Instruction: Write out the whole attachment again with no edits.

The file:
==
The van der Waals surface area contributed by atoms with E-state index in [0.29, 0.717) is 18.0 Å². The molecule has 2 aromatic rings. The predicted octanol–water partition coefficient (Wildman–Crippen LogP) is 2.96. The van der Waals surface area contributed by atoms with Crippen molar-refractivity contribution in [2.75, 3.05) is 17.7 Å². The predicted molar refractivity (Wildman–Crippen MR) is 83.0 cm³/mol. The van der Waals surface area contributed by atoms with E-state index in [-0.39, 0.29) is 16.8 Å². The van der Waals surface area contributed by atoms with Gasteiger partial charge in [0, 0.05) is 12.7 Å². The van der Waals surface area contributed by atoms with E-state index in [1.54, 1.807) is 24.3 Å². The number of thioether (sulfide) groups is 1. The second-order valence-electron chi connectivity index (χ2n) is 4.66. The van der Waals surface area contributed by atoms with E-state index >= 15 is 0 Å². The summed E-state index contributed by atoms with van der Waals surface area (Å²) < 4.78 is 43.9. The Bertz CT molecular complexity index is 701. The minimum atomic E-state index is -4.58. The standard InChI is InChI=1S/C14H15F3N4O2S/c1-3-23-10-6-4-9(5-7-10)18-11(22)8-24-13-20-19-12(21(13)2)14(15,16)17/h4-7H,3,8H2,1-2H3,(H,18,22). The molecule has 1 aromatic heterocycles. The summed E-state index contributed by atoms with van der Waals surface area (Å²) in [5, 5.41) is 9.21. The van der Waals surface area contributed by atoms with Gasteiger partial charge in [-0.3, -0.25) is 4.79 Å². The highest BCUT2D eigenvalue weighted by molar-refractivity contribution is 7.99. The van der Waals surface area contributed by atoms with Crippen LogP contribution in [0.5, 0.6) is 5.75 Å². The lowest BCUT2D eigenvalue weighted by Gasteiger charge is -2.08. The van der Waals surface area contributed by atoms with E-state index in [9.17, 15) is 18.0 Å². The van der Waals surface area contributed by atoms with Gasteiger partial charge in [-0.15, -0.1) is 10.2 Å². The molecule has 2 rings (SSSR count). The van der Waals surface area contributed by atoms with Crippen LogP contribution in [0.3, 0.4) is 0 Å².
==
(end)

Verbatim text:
The van der Waals surface area contributed by atoms with E-state index in [0.29, 0.717) is 18.0 Å². The molecule has 2 aromatic rings. The predicted octanol–water partition coefficient (Wildman–Crippen LogP) is 2.96. The van der Waals surface area contributed by atoms with Crippen molar-refractivity contribution in [2.75, 3.05) is 17.7 Å². The predicted molar refractivity (Wildman–Crippen MR) is 83.0 cm³/mol. The van der Waals surface area contributed by atoms with E-state index in [-0.39, 0.29) is 16.8 Å². The van der Waals surface area contributed by atoms with Gasteiger partial charge in [0, 0.05) is 12.7 Å². The van der Waals surface area contributed by atoms with E-state index in [1.54, 1.807) is 24.3 Å². The number of thioether (sulfide) groups is 1. The second-order valence-electron chi connectivity index (χ2n) is 4.66. The van der Waals surface area contributed by atoms with E-state index >= 15 is 0 Å². The summed E-state index contributed by atoms with van der Waals surface area (Å²) < 4.78 is 43.9. The Bertz CT molecular complexity index is 701. The minimum atomic E-state index is -4.58. The standard InChI is InChI=1S/C14H15F3N4O2S/c1-3-23-10-6-4-9(5-7-10)18-11(22)8-24-13-20-19-12(21(13)2)14(15,16)17/h4-7H,3,8H2,1-2H3,(H,18,22). The molecule has 1 aromatic heterocycles. The summed E-state index contributed by atoms with van der Waals surface area (Å²) in [5, 5.41) is 9.21. The van der Waals surface area contributed by atoms with Gasteiger partial charge in [-0.3, -0.25) is 4.79 Å². The highest BCUT2D eigenvalue weighted by molar-refractivity contribution is 7.99. The van der Waals surface area contributed by atoms with Crippen LogP contribution in [0.5, 0.6) is 5.75 Å². The lowest BCUT2D eigenvalue weighted by Gasteiger charge is -2.08. The van der Waals surface area contributed by atoms with E-state index in [9.17, 15) is 18.0 Å². The van der Waals surface area contributed by atoms with Gasteiger partial charge in [-0.15, -0.1) is 10.2 Å². The molecule has 2 rings (SSSR count). The van der Waals surface area contributed by atoms with Crippen LogP contribution in [0.3, 0.4) is 0 Å².